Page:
A recent report in The Times explains how residents at Steinbeck Grange, in Cheshire, were told that they had to use a solicitor recommended by the developer and were later shocked to discover the houses that they bought were leasehold, and that they had to pay ground rents and maintenance charges.
The use of leases on private estates has now largely stopped, with ground rents being restricted to a peppercorn after 30 June 2022 and the government having announced the intended prohibition of leases for the sale of houses.
But this does not mean that the wider problems faced by the residents of Steinbeck Grange will not continue. Although it will no longer be leases that are used to sell the houses, similar outcomes are achieved by using two other legal routes. Both are freeholds, but with strings attached.
Six months after moving into her new home, Carolyn Bellers received a bill for more than £800 that she did not understand. It was from Solitaire, a property management company she had never heard of and it was for the maintenance of communal carpets and lifts – but she lived in a mews house.
One is the estate rentcharge, which has the practical effect of ensuring successors pay the estate charge and are subject to the covenants.
The other is to put an entry on the Land Registry title that has the practical effect of ensuring that there is a direct contractual relationship (covenant) between the current homeowner and the developer and/or management company.
In my study I interviewed both freeholders (with the rentcharge and/or the direct covenant) and leaseholders: irrespective of the form of title many expressed deep dissatisfaction, raising similar concerns to the residents of Steinbeck Grange.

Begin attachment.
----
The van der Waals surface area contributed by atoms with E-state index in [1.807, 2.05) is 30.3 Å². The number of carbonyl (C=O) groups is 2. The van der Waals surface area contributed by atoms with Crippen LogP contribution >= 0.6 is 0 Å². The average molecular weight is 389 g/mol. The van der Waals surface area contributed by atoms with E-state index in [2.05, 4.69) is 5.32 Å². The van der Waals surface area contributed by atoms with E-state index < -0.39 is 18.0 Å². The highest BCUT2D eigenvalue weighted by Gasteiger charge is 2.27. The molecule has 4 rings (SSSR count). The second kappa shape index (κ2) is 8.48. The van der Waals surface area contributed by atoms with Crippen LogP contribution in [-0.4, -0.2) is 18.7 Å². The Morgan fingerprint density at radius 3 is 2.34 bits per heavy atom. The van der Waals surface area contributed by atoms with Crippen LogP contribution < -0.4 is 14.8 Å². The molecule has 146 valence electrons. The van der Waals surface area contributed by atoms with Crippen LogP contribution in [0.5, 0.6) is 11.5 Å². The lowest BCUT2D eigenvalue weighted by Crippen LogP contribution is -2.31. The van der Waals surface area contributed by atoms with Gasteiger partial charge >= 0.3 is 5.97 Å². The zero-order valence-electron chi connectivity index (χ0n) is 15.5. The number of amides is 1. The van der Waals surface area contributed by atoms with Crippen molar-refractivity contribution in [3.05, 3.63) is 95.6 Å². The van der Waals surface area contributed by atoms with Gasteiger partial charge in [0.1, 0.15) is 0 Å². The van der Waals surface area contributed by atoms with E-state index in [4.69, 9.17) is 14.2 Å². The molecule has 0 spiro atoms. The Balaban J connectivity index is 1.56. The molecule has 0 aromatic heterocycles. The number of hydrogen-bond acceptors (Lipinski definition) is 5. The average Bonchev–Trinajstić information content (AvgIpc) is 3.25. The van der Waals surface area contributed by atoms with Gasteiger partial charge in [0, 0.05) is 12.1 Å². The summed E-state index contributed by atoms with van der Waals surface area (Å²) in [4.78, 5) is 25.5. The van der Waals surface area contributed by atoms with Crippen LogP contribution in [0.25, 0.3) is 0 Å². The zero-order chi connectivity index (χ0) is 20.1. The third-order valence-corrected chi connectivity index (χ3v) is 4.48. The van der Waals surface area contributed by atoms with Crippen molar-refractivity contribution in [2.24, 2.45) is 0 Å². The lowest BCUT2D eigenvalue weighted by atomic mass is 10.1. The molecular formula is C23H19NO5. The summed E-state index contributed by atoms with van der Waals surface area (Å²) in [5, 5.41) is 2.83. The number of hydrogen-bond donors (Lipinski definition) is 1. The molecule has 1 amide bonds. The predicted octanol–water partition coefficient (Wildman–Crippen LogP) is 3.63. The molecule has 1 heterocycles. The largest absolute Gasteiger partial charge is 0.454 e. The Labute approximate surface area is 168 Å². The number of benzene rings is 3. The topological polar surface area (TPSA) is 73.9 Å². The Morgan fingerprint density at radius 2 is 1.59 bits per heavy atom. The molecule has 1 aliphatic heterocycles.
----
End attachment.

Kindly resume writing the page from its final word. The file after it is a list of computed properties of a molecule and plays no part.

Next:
They considered that they were inadequately advised at the time of purchase and had little idea about what they were getting into.
Purchasers were ‘persuaded to use the developer’s recommended solicitor’; buying was described by some as a ‘big mistake’, and the absence of clear advice left some ‘fuming’. Neither the charges, nor the controls on homeowners were clearly flagged up.
Last month Guardian Money revealed how thousands of homeowners, who bought on “unadopted” private estates, face escalating costs after developers sold off management contracts to private companies in what many describe as “fleecehold”. Following our report we were contacted by many homebuyers with tales of woe – but one name seemed to feature more than any other: Greenbelt.
Similar findings have been made by the Welsh government following a call for evidence to explore estates charges on housing developments, and the Conveyancing Association’s evidence to them stated that buyers are rarely aware of the charges.
There is often great unhappiness in relation to the amounts being charged for the services being received; hence the adoption of the term ‘fleecehold’ and these estates being referred to as ‘cash cows’ for developers.
Unlike for leasehold properties, there is no regulation of these charges and as former MP Helen Goodman has said, the fees are often ‘high, rising, uncapped and completely unregulated’, with ‘no transparency and little accountability’ (House of Commons Library Research Briefing, 18 December 2021, Freehold houses: estate charges).